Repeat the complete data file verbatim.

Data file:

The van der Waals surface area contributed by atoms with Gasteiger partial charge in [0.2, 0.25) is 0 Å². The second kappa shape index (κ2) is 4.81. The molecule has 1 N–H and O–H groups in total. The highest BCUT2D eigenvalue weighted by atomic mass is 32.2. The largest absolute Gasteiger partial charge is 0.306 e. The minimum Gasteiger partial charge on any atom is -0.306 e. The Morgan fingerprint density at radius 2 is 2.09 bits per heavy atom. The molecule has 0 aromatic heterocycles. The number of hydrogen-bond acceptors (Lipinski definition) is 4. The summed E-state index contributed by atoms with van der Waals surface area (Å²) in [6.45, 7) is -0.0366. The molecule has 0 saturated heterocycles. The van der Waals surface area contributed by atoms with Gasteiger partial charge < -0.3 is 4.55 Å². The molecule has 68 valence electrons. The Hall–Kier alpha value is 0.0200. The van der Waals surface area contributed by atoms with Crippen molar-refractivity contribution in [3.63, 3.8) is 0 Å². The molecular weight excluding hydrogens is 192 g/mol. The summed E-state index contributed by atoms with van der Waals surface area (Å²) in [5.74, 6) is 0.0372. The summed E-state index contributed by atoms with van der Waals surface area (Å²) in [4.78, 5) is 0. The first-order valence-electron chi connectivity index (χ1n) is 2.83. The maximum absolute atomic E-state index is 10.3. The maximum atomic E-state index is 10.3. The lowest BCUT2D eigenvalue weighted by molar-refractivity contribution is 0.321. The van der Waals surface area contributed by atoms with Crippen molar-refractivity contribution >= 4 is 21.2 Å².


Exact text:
The van der Waals surface area contributed by atoms with Gasteiger partial charge in [0.2, 0.25) is 0 Å². The second kappa shape index (κ2) is 4.81. The molecule has 1 N–H and O–H groups in total. The highest BCUT2D eigenvalue weighted by atomic mass is 32.2. The largest absolute Gasteiger partial charge is 0.306 e. The minimum Gasteiger partial charge on any atom is -0.306 e. The Morgan fingerprint density at radius 2 is 2.09 bits per heavy atom. The molecule has 0 aromatic heterocycles. The number of hydrogen-bond acceptors (Lipinski definition) is 4. The summed E-state index contributed by atoms with van der Waals surface area (Å²) in [6.45, 7) is -0.0366. The molecule has 0 saturated heterocycles. The van der Waals surface area contributed by atoms with Gasteiger partial charge < -0.3 is 4.55 Å². The molecule has 68 valence electrons. The Hall–Kier alpha value is 0.0200. The van der Waals surface area contributed by atoms with Crippen molar-refractivity contribution in [3.63, 3.8) is 0 Å². The molecular weight excluding hydrogens is 192 g/mol. The summed E-state index contributed by atoms with van der Waals surface area (Å²) in [5.74, 6) is 0.0372. The summed E-state index contributed by atoms with van der Waals surface area (Å²) in [4.78, 5) is 0. The first-order valence-electron chi connectivity index (χ1n) is 2.83. The maximum absolute atomic E-state index is 10.3. The maximum atomic E-state index is 10.3. The lowest BCUT2D eigenvalue weighted by molar-refractivity contribution is 0.321. The van der Waals surface area contributed by atoms with Crippen molar-refractivity contribution >= 4 is 21.2 Å².